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LDRS501: Research: Search Tips

Research databases use specific language and terminology. Unlike a standard web or Google search, databases typically are unable to process "natural language," i.e. full sentences. Therefore, when using databases it is necessary to use search terms along with searching language.

Search Terms:

Different databases recognize different search terms, so it may be necessary to try multiple search terms.

Within a database there is typically a link to a thesaurus or subject term list. These can help you determine the best search terms for each database. For Example:

Business Source Premier does not have a specific term for "leadership style," instead it suggests that the broader term "leadership" should be used.

PsycINFO does have a specific term for "leadership style," but does not contain the term "transactional leadership" - a specific leadership style - that is available in Business Source Premier.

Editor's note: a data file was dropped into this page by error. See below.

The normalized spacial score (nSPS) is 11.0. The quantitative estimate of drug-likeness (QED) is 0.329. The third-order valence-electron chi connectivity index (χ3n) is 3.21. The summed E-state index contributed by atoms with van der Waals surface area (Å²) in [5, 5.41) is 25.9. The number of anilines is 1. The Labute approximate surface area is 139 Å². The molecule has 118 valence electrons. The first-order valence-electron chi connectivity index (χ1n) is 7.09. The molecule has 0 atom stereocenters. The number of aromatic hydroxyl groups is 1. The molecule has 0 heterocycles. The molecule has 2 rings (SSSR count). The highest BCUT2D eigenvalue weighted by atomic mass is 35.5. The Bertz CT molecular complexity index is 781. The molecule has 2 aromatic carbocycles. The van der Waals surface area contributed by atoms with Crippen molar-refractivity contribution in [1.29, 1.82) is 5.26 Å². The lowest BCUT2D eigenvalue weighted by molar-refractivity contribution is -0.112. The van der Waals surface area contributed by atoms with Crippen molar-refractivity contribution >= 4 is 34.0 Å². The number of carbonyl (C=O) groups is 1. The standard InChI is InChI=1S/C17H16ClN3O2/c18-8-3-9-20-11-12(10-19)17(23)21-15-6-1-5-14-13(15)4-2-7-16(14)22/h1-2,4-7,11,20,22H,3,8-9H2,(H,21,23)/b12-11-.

Searching Language:

In a search box you can combine search terms together by using the following language: 

AND

Looks for articles that have both terms

OR

Looks for articles that have at least one of terms

NOT

Looks for articles that have the first term, but do not contain the second term

Truncation:

In a search box you can use these special characters in order to find multiple word forms:

*Asterisk* 

The asterisk is used to find words with the same root:

Leader* = Leader, Leaders, Leadership, Leading

?Wildcard#

The wildcard symbol, usually a ?, replaces a single letter (normally used for plural differences):

Wom?n = Woman, Women

The wildcard symbol, usually a #, adds a letter (normally used for American vs. British spelling):

Colo#r = Color, Colour